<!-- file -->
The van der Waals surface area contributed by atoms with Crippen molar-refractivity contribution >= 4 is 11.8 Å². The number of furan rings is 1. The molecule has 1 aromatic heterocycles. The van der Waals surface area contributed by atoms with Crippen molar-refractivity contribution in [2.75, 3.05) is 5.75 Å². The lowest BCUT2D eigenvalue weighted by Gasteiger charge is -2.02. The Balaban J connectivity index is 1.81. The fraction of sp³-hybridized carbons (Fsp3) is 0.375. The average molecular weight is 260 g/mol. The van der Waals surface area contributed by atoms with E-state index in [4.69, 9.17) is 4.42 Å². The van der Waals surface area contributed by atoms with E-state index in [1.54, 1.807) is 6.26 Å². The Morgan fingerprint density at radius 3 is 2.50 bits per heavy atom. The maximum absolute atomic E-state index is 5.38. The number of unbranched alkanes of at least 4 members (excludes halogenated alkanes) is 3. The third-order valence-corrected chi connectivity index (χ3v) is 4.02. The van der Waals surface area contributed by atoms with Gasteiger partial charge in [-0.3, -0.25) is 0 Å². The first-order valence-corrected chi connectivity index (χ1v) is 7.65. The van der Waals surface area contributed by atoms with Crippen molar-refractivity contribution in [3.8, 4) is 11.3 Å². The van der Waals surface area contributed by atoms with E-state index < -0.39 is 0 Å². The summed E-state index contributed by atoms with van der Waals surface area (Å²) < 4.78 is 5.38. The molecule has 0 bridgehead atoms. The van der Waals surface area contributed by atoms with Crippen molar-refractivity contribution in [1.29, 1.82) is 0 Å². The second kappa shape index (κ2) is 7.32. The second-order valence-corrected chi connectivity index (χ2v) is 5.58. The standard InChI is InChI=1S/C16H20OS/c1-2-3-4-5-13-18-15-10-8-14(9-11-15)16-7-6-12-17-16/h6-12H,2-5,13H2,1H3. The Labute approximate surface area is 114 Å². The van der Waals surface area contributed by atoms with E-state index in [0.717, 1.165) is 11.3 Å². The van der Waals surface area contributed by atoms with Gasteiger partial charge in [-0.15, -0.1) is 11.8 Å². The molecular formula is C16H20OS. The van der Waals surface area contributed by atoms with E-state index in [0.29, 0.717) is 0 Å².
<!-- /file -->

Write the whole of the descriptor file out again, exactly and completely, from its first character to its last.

The van der Waals surface area contributed by atoms with Crippen molar-refractivity contribution >= 4 is 11.8 Å². The number of furan rings is 1. The molecule has 1 aromatic heterocycles. The van der Waals surface area contributed by atoms with Crippen molar-refractivity contribution in [2.75, 3.05) is 5.75 Å². The lowest BCUT2D eigenvalue weighted by Gasteiger charge is -2.02. The Balaban J connectivity index is 1.81. The fraction of sp³-hybridized carbons (Fsp3) is 0.375. The average molecular weight is 260 g/mol. The van der Waals surface area contributed by atoms with E-state index in [4.69, 9.17) is 4.42 Å². The van der Waals surface area contributed by atoms with E-state index in [1.54, 1.807) is 6.26 Å². The Morgan fingerprint density at radius 3 is 2.50 bits per heavy atom. The maximum absolute atomic E-state index is 5.38. The number of unbranched alkanes of at least 4 members (excludes halogenated alkanes) is 3. The third-order valence-corrected chi connectivity index (χ3v) is 4.02. The van der Waals surface area contributed by atoms with Gasteiger partial charge in [-0.3, -0.25) is 0 Å². The first-order valence-corrected chi connectivity index (χ1v) is 7.65. The van der Waals surface area contributed by atoms with Crippen molar-refractivity contribution in [3.8, 4) is 11.3 Å². The van der Waals surface area contributed by atoms with E-state index < -0.39 is 0 Å². The summed E-state index contributed by atoms with van der Waals surface area (Å²) < 4.78 is 5.38. The molecule has 0 bridgehead atoms. The van der Waals surface area contributed by atoms with Crippen molar-refractivity contribution in [1.29, 1.82) is 0 Å². The second kappa shape index (κ2) is 7.32. The second-order valence-corrected chi connectivity index (χ2v) is 5.58. The standard InChI is InChI=1S/C16H20OS/c1-2-3-4-5-13-18-15-10-8-14(9-11-15)16-7-6-12-17-16/h6-12H,2-5,13H2,1H3. The Labute approximate surface area is 114 Å². The van der Waals surface area contributed by atoms with E-state index in [0.717, 1.165) is 11.3 Å². The van der Waals surface area contributed by atoms with Gasteiger partial charge in [-0.15, -0.1) is 11.8 Å². The molecular formula is C16H20OS. The van der Waals surface area contributed by atoms with E-state index in [0.29, 0.717) is 0 Å².